The plot of “The Wedding Singer" is fairly simple and enjoyable as far as simple comedies go. The film centers around Robbie Hart, a wistful wedding singer about to be married himself, played wonderfully by Adam Sandler, and Julia Sullivan (and soon-to-be Julia Gulia, which Robbie heckles her for later on in the film), an engaged-to-be-married wedding reception hall waitress, played cutely by Drew Barrymore. The film starts off with Robbie happily anticipating his own nuptials to long-time girlfriend Linda. The movie opens with Robbie singing his last performance right before his own wedding. This is where he sets eyes on Julia. The two meet and the audience immediately knows that there will be sparks.
The plot takes an expected but necessary twist on the day of Robbie and Linda’s wedding. Instead of the bride being jilted by a cold-footed groom, Robbie is left standing at the altar with his hopes and dreams smashed to bits. Linda sends a note to let Robbie know she is not coming after all. Linda was apparently no longer in love with Robbie or his wedding cover band, and wanted only a real rock star.
As the movie progresses, Robbie and Julie become fast friends and he even begins helping her plan her wedding to Glenn Gulia. As they spend more and more time together, Robbie falls in love with Julia, and the audience can see clearly that the feelings are mutual. There are several bumps in the road, including Julia’s upcoming nuptials to Glenn that the two must encounter. However, by the end of the film, Robbie and Julia do end up together, as the audience (and the couple) hope!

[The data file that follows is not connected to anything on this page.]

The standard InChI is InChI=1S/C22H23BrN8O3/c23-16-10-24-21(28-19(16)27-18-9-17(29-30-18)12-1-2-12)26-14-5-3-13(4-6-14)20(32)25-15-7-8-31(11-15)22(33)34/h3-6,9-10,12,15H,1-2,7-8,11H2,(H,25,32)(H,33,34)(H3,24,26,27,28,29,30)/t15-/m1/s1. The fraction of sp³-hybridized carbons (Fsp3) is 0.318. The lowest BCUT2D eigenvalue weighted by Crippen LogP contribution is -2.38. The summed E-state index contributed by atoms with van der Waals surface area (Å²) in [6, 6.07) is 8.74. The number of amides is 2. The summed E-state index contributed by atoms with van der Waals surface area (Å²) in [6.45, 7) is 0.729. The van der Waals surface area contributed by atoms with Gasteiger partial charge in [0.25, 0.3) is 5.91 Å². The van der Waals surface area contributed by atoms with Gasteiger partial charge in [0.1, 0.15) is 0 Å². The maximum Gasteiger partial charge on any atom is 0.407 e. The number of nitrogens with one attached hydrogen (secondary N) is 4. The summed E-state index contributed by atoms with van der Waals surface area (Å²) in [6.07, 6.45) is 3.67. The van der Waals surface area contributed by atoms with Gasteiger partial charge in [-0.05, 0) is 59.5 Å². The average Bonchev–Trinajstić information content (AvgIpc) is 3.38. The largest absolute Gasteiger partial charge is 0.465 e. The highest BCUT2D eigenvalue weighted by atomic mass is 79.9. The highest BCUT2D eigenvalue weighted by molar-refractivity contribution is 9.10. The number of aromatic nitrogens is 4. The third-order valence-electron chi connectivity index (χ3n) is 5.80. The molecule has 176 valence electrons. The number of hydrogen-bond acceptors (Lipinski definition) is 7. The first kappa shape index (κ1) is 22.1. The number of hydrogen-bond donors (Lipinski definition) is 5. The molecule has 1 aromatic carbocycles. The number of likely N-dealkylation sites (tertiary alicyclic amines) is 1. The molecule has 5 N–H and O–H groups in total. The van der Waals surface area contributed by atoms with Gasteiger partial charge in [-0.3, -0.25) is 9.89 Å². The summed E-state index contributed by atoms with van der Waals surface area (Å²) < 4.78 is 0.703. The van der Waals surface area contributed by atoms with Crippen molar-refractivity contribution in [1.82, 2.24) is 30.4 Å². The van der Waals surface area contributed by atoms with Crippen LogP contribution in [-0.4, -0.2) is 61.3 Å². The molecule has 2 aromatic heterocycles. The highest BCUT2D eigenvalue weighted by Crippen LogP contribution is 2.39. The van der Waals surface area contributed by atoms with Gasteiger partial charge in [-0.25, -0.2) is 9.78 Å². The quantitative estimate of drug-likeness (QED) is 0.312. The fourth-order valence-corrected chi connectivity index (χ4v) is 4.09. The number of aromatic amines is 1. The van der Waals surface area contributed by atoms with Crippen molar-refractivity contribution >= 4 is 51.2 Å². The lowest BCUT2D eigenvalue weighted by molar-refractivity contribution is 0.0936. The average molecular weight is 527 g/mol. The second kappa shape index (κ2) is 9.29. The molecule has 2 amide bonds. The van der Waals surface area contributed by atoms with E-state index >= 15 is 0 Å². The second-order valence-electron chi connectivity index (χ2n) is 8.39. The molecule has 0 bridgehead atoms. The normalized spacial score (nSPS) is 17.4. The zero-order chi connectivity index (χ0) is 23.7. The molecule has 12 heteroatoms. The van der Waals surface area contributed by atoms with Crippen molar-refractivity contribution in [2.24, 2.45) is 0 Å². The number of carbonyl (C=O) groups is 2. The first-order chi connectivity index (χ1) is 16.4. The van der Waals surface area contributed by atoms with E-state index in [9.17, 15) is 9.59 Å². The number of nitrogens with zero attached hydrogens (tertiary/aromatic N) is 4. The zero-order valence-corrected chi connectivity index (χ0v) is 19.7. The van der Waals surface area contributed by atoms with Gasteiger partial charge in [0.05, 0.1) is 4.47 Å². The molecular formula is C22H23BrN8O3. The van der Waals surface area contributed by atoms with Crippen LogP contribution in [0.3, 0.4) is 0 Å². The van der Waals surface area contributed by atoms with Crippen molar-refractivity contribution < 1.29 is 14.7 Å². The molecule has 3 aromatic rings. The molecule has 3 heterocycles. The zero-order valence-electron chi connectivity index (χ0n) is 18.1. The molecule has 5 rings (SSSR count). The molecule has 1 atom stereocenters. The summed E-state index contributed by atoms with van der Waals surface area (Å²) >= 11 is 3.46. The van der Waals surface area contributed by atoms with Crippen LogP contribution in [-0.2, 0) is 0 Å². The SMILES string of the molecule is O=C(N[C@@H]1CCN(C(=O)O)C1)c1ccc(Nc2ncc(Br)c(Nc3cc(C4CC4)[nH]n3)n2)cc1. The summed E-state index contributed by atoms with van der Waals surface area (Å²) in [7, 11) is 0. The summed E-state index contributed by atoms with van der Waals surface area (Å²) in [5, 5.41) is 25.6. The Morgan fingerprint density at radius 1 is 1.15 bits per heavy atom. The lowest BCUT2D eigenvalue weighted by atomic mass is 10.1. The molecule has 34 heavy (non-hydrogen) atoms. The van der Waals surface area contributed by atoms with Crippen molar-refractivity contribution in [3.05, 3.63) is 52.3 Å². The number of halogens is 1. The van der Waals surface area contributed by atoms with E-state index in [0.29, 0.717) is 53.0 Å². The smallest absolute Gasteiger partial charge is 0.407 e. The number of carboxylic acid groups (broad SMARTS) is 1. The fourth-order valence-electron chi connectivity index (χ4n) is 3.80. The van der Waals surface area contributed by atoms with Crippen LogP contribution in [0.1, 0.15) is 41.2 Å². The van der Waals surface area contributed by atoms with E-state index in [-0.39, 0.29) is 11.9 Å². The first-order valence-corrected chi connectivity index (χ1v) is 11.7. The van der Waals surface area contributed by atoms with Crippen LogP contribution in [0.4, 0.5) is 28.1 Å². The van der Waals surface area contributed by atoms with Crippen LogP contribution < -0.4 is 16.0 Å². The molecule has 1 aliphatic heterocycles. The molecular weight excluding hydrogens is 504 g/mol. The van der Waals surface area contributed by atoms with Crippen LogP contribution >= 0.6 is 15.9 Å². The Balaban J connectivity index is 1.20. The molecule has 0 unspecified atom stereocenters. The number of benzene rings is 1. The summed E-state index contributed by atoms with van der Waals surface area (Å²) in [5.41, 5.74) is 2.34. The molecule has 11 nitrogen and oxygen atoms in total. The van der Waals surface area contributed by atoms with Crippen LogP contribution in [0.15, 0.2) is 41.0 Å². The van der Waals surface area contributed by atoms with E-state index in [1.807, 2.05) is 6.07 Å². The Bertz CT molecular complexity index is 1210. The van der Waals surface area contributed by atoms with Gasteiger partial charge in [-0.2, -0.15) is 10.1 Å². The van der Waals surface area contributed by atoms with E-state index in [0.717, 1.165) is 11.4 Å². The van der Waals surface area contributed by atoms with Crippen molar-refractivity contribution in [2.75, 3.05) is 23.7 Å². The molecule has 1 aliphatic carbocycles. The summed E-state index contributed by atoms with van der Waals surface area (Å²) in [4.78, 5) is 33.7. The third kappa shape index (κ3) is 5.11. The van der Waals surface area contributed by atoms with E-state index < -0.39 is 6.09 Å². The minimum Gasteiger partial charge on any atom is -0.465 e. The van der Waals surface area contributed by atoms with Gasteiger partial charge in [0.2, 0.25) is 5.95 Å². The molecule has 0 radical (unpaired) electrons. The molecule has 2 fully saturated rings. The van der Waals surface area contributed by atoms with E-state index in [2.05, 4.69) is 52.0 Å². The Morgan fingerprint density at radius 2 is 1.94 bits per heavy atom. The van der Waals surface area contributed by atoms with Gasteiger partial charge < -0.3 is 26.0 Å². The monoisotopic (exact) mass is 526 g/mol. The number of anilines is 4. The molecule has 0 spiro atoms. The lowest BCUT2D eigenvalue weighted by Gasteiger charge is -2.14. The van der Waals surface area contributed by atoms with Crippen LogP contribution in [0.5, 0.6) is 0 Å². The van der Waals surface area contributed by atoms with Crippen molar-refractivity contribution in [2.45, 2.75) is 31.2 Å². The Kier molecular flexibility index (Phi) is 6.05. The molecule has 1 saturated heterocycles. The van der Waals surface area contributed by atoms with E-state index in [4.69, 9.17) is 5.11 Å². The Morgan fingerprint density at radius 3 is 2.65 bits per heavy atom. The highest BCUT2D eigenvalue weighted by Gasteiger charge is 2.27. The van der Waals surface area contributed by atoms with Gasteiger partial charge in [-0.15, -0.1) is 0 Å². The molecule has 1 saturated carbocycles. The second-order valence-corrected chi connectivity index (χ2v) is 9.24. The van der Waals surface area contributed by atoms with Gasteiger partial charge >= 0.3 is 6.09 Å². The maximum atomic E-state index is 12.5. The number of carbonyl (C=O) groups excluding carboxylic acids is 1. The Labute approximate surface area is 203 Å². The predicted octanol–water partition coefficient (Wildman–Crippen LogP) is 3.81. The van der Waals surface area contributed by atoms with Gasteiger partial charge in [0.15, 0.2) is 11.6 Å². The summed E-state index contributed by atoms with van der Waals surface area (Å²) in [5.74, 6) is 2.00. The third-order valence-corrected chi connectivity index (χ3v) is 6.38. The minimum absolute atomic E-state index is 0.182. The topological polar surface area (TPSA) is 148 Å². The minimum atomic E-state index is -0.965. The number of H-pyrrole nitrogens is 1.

The film is a lighthearted comedy with some dark moments, highlighted by Sandler’s comedic style. It is important to note that this was Sandler’s very first romantic comedy and perhaps was the catalyst for other such stronger roles as those in “Punch Drunk Love” and “Spanglish” where his true acting ability and dramatic range is uncovered. Sandler has gone on to re-team with Barrymore in “50 First Dates” several years later.
Although the film did not enjoy major blockbuster success, it was by no means poorly received. It has a strong cult following and in 2000 the readers of the magazine “Total Film” voted “The Wedding Singer” the 43rd best comedy film of all time. The film actually hit number 7 on Bravo’s corresponding countdown. Perhaps another indication that “The Wedding Singer” is an important and great film is that it was adapted into a stage musical for Broadway in 2006. The musical had a run from early 2006 and closed on New Year’s Eve of that same year. The show enjoyed sold out performances and was a strong adaptation of the film.